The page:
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Kaufman: Calming heart palpitations
Heart palpitations are the sensation of rapid, fluttering, or pounding heartbeats.
Common causes of heart palpitations include anxiety, stress, exercise, caffeine, nicotine, fever, hormonal changes in women (due to pregnancy, menses, or menopause) and certain medications.
Heart palpitations may sometimes be a sign of an underlying disorder such as hyperthyroidism or abnormal heart rhythm (arrhythmia).
Heart palpitations are often harmless, although in Chinese medicine they are usually a sign of an underlying imbalance that may lead to potential health problems down the road.
Chinese medicine sees different causes for palpitations. The symptoms that accompany the palpitations often point to the underlying disease pattern. Here are some of the different patterns which may cause heart palpitations:
Prolonged emotional upset such as apprehension, fright or excessive anger may cause dysfunction of the liver and kidneys, or cause a disruption in the body’s balance of yin and yang.
As a result, the energy of the heart and gallbladder can become weakened and the mind becomes scattered.
In this case, the palpitations may be accompanied by restlessness, timidity, insomnia, excessive dreaming, feeble, rapid or slow irregular pulse and emotional unrest such as anxiety, panic, or phobias.
Undernourishment of the heart caused by prolonged illness, anxiety and overstrain, or deficiency of blood due to blood loss, can also lead to heart palpitations.
In this case, the heart palpitations may be accompanied by fatigue, pale complexion, insomnia, poor memory and dizziness.
Prolonged illness, overwork or overstrain or childbirth can deplete the body and lead to kidney yin deficiency.
When kidney yin is deficient, this causes an excess of heat or fire to flare up and disturb the heart and mind, resulting in palpitations.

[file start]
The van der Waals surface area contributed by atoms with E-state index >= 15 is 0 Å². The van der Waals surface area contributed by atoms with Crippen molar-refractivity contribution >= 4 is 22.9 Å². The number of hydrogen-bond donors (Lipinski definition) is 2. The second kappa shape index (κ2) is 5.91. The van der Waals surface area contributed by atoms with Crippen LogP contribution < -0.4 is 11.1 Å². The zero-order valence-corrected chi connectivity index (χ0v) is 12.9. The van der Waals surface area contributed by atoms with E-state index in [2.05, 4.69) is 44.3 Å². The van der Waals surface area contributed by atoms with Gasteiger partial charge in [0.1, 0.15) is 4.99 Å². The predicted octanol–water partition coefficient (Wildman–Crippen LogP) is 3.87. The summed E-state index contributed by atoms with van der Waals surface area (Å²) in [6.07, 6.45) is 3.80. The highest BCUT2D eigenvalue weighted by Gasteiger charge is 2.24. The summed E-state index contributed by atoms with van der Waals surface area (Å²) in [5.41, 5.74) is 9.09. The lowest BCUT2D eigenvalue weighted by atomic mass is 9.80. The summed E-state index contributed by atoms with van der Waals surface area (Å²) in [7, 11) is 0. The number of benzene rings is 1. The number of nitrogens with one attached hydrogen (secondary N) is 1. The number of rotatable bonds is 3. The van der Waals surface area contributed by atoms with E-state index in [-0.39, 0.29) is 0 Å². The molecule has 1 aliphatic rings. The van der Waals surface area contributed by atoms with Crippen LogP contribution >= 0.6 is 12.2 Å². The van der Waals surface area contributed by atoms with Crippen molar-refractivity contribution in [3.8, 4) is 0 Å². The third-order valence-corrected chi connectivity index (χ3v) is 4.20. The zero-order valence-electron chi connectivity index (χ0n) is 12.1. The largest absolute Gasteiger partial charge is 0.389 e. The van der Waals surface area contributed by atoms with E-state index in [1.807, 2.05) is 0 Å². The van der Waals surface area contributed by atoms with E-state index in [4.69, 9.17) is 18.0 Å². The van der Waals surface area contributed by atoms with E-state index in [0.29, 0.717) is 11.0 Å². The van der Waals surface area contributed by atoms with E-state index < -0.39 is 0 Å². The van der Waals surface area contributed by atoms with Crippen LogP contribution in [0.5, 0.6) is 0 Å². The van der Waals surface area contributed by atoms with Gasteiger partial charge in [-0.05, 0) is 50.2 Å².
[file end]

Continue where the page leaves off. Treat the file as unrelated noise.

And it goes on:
Palpitations in this case may be accompanied by agitation, restlessness, insomnia, dizziness, lower back pain, tinnitus and sweaty palms and feet.
A serious or long-standing disease may consume and weaken yang qi-energy so that the heart and blood vessels are not properly warmed and nourished.
Heart palpitations due to deficiency of heart yang would be accompanied by restlessness, shortness of breath, chest distress, pale complexion and cold limbs.
In addition, deficiency of spleen and kidney yang can create fluid that will obstruct heart yang and cause heart palpitations with dizziness, a feeling of fullness in the chest, nausea, salivation and edema.
Heart palpitations are an example of how Chinese medicine takes into account all symptoms that a person experiences in order to make a very detailed diagnosis, which in turn allows the acupuncturist to make a much more effective and tailored treatment plan.
Often a symptom may have very different causes in different people. As we can see, heart palpitations can be due to lifestyle factors such as stress and overwork, or it can be due to a prolonged illness or chronic condition, both of which can weaken the body and disrupt its normal functioning.
With acupuncture, we aim to strengthen and correct the body so that it is functioning in a more healthy state.
This helps to resolve the many symptoms that can result, in this case heart palpitations, but also things such as our sleep, energy, immune system, digestion and emotions.
With acupuncture treatments, not only can we resolve the heart palpitations, but the patient will typically also see an improvement in other symptoms and in overall health.
James Kaufman is a registered acupuncturist at Okanagan Acupuncture Centre in Kelowna.